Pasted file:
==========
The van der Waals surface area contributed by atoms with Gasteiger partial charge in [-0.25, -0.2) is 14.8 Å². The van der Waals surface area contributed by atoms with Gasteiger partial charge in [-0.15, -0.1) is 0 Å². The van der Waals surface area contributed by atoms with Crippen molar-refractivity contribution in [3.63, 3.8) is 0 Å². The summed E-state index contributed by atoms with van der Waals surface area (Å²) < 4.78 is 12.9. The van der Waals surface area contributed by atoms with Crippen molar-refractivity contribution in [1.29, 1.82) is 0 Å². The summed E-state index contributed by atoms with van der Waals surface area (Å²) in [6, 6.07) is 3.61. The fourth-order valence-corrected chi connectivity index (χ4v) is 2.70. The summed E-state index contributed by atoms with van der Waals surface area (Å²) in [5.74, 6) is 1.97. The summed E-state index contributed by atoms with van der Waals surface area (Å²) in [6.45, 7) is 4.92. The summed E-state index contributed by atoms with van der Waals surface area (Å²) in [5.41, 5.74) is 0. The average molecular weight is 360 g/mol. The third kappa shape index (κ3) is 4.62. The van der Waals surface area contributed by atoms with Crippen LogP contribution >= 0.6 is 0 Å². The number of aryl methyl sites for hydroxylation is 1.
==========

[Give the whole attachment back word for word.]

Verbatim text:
The van der Waals surface area contributed by atoms with Gasteiger partial charge in [-0.25, -0.2) is 14.8 Å². The van der Waals surface area contributed by atoms with Gasteiger partial charge in [-0.15, -0.1) is 0 Å². The van der Waals surface area contributed by atoms with Crippen molar-refractivity contribution in [3.63, 3.8) is 0 Å². The summed E-state index contributed by atoms with van der Waals surface area (Å²) < 4.78 is 12.9. The van der Waals surface area contributed by atoms with Crippen molar-refractivity contribution in [1.29, 1.82) is 0 Å². The summed E-state index contributed by atoms with van der Waals surface area (Å²) in [6, 6.07) is 3.61. The fourth-order valence-corrected chi connectivity index (χ4v) is 2.70. The summed E-state index contributed by atoms with van der Waals surface area (Å²) in [5.74, 6) is 1.97. The summed E-state index contributed by atoms with van der Waals surface area (Å²) in [6.45, 7) is 4.92. The summed E-state index contributed by atoms with van der Waals surface area (Å²) in [5.41, 5.74) is 0. The average molecular weight is 360 g/mol. The third kappa shape index (κ3) is 4.62. The van der Waals surface area contributed by atoms with Crippen LogP contribution >= 0.6 is 0 Å². The number of aryl methyl sites for hydroxylation is 1.